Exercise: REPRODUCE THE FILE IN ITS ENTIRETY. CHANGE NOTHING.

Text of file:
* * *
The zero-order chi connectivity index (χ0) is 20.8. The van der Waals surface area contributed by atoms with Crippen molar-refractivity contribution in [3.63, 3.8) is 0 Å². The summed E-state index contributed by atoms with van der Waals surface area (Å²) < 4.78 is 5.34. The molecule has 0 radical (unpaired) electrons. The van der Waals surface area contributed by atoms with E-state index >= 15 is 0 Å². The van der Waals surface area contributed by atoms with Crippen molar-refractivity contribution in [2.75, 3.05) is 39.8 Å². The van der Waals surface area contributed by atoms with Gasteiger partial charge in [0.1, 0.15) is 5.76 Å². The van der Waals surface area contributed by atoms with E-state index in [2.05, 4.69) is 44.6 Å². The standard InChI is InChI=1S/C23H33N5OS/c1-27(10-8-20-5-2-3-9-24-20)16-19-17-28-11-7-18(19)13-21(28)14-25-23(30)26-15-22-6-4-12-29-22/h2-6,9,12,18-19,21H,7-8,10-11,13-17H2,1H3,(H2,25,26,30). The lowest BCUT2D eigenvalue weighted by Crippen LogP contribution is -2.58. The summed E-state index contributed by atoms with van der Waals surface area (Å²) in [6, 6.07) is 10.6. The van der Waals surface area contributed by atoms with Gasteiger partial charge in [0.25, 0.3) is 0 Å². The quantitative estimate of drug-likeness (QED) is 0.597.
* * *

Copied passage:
The zero-order chi connectivity index (χ0) is 20.8. The van der Waals surface area contributed by atoms with Crippen molar-refractivity contribution in [3.63, 3.8) is 0 Å². The summed E-state index contributed by atoms with van der Waals surface area (Å²) < 4.78 is 5.34. The molecule has 0 radical (unpaired) electrons. The van der Waals surface area contributed by atoms with E-state index >= 15 is 0 Å². The van der Waals surface area contributed by atoms with Crippen molar-refractivity contribution in [2.75, 3.05) is 39.8 Å². The van der Waals surface area contributed by atoms with Gasteiger partial charge in [0.1, 0.15) is 5.76 Å². The van der Waals surface area contributed by atoms with E-state index in [2.05, 4.69) is 44.6 Å². The standard InChI is InChI=1S/C23H33N5OS/c1-27(10-8-20-5-2-3-9-24-20)16-19-17-28-11-7-18(19)13-21(28)14-25-23(30)26-15-22-6-4-12-29-22/h2-6,9,12,18-19,21H,7-8,10-11,13-17H2,1H3,(H2,25,26,30). The lowest BCUT2D eigenvalue weighted by Crippen LogP contribution is -2.58. The summed E-state index contributed by atoms with van der Waals surface area (Å²) in [6, 6.07) is 10.6. The van der Waals surface area contributed by atoms with Gasteiger partial charge in [0.25, 0.3) is 0 Å². The quantitative estimate of drug-likeness (QED) is 0.597.